It’s a word we are all too comfortable living. How often do you feel stressed? If you’re like most of the female population, probably 99% of the time.
Our minds are continually buzzing with what tasks we should do next, what errands we need to run, who we need to buy a gift for, what time we need to be somewhere, is there anything in my teeth, where did I put my lip balm, and the all too common: if only I were thinner.
Sound like any thoughts you’re accustomed to?
Over the last few months, I’ve been making a conscious effort to reduce my stress levels. It’s ranged from things like preparing my bag for work on Sunday instead of Monday morning, all the way to deleting social media platforms from my phone. It’s taken me quite some time to find ways to eliminate unnecessary stress from my life, and I hope that in sharing them with you, you might find some ways to do the same.
Sounds like an obvious statement, but is it? How many of us prepare the night before? I’ve started packing my backpack on Sunday so that on Monday morning everything I need is already there. I’ll pack any food items, lip balm, notes, etc. that I need for the next day and then can rest easy, knowing that I’ve prepared it all.
I’ve also started working out in the mornings. One of my “hacks”, if you will, is to go to sleep in my workout clothes. This saves me time in the morning and gives me a little extra motivation to get up and out of the house. Consider the fact that doing this means: you won’t need to wake up and change out of pajamas, put them away, pick out workout clothes, change into them, etc. when you first wake up. The less brain power I need to use in the early morning, the more motivated I am to get up and do something. Can you tell I’m not a morning person?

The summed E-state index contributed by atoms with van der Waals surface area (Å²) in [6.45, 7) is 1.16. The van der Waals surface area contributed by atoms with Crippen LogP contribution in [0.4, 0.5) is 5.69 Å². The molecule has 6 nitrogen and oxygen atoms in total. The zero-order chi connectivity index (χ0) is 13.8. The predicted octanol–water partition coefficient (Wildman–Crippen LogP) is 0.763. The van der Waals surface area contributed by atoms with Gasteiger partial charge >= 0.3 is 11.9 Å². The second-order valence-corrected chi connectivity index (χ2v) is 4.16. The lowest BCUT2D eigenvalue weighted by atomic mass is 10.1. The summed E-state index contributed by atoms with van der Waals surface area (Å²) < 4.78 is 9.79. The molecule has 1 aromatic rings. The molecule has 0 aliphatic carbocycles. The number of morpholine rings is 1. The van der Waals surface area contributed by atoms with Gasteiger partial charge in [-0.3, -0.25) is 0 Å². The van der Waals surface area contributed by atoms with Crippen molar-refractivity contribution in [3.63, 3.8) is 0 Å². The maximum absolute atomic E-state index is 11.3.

Invest Energy Wisely.
This is a BIG one. Months ago I decided to stop investing energy into unnecessary things. No longer do I meditate on conversations and try to pick apart what I think someone really meant. I don’t play situations over and over in my head, trying to figure out what I could’ve done differently or what would’ve happened had I done or not done something. Even in my family or circle of friends, the moment someone starts to invest that unnecessary energy into assumptions, I can feel my heart begin to pound. Usually, I’ll shut the conversation down because that’s how much I value my own energy and peace. Making this decision was one of the best decisions I have made, and I can’t recommend enough how much this decision can benefit you. Don’t make up stories in your mind of what people intended when they did something or said something. Accept it for what it is until proven otherwise. Investing the energy into what you “think” is true doesn’t change a thing. Worse, we invest all this energy into something we may never even get the true answer to. So save yourself the time and energy, and invest it into things that will produce something beneficial.
Delete Social Media.
Okay, breathe. This is not something you need to do in one sitting, or even at all. This is your choice. For me, I deleted Snapchat and Instagram about two months ago to give myself a break, and I literally felt physically lighter. It’s like a weight has been lifted. The pressure and constant anxiety I’d feel about checking social media and the FOMO was ridiculous! Not to mention the disappointment or sadness I’d feel looking at certain pieces of social media.
That friend I care about? Yeah, they’re getting drunk and partying with friends. They’re worth more than that and I wish they’d see themselves how I see them.
That supermodel who I follow on Instagram? Yep, she’s the reason I don’t want to eat for the next year. She’s also the reason I’ll be eating Oreos to make myself feel better. What a vicious cycle.
Extreme? Okay, maybe I’m exaggerating a little bit. But I bet you can relate.
I don’t even want to know the number of hours I’ve wasted scrolling through feeds of people I don’t know, don’t like, or don’t talk to. Why do we set ourselves up for hurt? And worse, why do we keep inflicting this pain?
Social media does a great job at showing us what we’re “missing out on”, what we don’t have, or what we aren’t. It’s rare for me to walk away from social media feeling better about myself than when I began scrolling. Going back to investing energy wisely, removing social media was a way for me to reinvest my energy into things that matter, rather than waste time scrolling through feeds.